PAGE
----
So as you can see out of the 121 respondents 62 (51.24%) a little over half of them are struggling with their connections to UUism or have decided it’s better to go look for a new religious/spiritual community and another 25 (20.66%) only feel connected to UUism sometimes. And 34 (28.10%) said “Yes, better than ever”. So what does this all tell us abut the way UU treats its young long time members? Well if the results of this poll are representative of UU identifying young folk (and I think it is) then I feel UUism and its communities thy have a major problem which needs urgent addressing if UUism is to stay vibrant and flourish for a long time to come.

I’m bringing copies of my resolution to the CUC ACM

I’m bringing copies of my resolution (the “Youth and Young Adult Empowerment Resolution”) to the Canadian Unitarian Council’s (CUC) Annual Conference and Meeting (ACM) in the hopes of spreading the word about it and it’s importance. As I have already stated in some of my previous posts, I am planing to get it on the agenda for next year. But what I have not mentioned is the process I most fallow to have it put on to the agenda. Well my resolution is not a General Social Responsibility Resolution and I was tolled it is not a Social Responsibility Resolution without Notice, so then what is it? Well apparently it is a Social Responsibility Resolution with Notes. So what dose that men? Well it means that in order for it to go on the agenda it must be sinned by at least 15 delegates, which represent at least 5 congregations, and this most be don by the time all the delegates are chosen. Apparently this is 3 months or so before the CUC ACM. And the sinned copes most be sent to the CUC’s offices in Toronto ones they are sinned. Well in order for it to be approved in time to go out with all the other resolutions in the pre-ACM packet which is sent to the congregations and their delegates.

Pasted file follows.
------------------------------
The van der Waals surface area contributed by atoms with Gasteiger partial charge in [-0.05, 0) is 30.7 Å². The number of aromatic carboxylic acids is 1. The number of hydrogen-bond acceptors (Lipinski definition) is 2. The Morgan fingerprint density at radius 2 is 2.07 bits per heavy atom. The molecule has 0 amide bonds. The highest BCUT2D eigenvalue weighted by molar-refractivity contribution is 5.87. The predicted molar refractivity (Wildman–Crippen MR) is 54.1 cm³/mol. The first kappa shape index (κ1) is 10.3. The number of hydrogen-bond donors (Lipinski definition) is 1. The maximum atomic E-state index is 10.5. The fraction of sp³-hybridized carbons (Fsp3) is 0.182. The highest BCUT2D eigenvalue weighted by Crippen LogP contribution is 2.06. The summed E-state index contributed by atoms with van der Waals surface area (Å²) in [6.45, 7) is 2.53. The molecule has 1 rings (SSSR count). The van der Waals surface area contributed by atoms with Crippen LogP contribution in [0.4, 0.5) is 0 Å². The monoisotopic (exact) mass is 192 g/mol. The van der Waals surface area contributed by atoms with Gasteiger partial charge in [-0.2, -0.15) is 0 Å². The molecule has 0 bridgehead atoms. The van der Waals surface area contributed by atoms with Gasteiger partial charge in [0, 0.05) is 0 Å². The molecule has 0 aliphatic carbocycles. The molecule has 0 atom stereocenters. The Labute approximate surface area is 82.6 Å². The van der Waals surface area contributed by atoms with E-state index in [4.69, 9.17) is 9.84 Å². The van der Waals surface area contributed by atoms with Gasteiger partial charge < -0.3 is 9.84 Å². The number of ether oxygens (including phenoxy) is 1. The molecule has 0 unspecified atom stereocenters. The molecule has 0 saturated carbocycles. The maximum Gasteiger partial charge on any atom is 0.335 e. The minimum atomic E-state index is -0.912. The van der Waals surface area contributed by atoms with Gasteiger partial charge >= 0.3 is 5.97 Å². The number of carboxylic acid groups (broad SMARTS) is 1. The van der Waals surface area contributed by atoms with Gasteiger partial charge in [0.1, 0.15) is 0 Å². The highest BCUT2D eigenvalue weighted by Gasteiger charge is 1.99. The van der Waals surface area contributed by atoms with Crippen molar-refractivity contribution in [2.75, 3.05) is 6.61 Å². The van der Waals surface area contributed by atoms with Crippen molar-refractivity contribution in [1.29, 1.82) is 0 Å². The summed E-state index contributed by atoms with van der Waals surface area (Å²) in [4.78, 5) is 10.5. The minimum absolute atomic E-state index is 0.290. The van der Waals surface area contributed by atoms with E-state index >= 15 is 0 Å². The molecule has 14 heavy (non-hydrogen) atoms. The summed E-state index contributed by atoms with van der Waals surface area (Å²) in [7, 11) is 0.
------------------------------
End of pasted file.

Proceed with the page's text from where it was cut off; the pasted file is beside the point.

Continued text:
Youth and Young Adult Empowerment Resolution Canadian adaptation – condensed version

After reviewing the Canadian adaptation I made of the Youth and Young Adult Empowerment Resolution written by Victoria Mitchell and Kimberlee Tomczak as well as their newly edited and condensed version, I came to the conclusion my adapted Canadian version it to could be condensed as well. So here is a condensed version of the Youth and Young Adult Empowerment Resolution Canadian adaptation. And I hope a finale version will be ready for adoption by the delegates at next years Annual Business Meeting of the Canadian Unitarian Council tacking place in Thunder Bay over the May long weekend.

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Youth and Young Adult Empowerment Resolution